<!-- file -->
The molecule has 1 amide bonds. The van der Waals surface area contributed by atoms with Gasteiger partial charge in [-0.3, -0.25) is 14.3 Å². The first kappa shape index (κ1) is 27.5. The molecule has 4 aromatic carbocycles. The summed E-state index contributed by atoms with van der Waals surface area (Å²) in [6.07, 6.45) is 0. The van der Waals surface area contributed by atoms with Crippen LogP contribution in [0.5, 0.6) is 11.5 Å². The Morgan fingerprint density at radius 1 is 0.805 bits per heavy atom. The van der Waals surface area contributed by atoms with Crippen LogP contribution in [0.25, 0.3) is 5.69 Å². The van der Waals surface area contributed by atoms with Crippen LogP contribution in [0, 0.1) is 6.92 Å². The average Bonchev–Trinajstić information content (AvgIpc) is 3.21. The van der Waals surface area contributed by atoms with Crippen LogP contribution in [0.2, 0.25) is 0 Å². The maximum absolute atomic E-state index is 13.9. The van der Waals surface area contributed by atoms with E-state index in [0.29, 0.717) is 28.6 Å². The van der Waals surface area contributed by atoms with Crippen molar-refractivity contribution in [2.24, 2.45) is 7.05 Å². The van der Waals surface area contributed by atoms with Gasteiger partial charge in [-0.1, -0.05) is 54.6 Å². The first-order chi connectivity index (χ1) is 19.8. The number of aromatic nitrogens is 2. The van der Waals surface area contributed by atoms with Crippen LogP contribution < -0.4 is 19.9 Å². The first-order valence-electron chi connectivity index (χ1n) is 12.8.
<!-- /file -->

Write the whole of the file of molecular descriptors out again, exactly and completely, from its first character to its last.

The molecule has 1 amide bonds. The van der Waals surface area contributed by atoms with Gasteiger partial charge in [-0.3, -0.25) is 14.3 Å². The first kappa shape index (κ1) is 27.5. The molecule has 4 aromatic carbocycles. The summed E-state index contributed by atoms with van der Waals surface area (Å²) in [6.07, 6.45) is 0. The van der Waals surface area contributed by atoms with Crippen LogP contribution in [0.5, 0.6) is 11.5 Å². The Morgan fingerprint density at radius 1 is 0.805 bits per heavy atom. The van der Waals surface area contributed by atoms with Crippen LogP contribution in [0.25, 0.3) is 5.69 Å². The van der Waals surface area contributed by atoms with Crippen LogP contribution in [0, 0.1) is 6.92 Å². The average Bonchev–Trinajstić information content (AvgIpc) is 3.21. The van der Waals surface area contributed by atoms with Crippen LogP contribution in [0.2, 0.25) is 0 Å². The maximum absolute atomic E-state index is 13.9. The van der Waals surface area contributed by atoms with E-state index in [0.29, 0.717) is 28.6 Å². The van der Waals surface area contributed by atoms with Crippen molar-refractivity contribution in [2.24, 2.45) is 7.05 Å². The van der Waals surface area contributed by atoms with Gasteiger partial charge in [-0.1, -0.05) is 54.6 Å². The first-order chi connectivity index (χ1) is 19.8. The number of aromatic nitrogens is 2. The van der Waals surface area contributed by atoms with Crippen LogP contribution < -0.4 is 19.9 Å². The first-order valence-electron chi connectivity index (χ1n) is 12.8.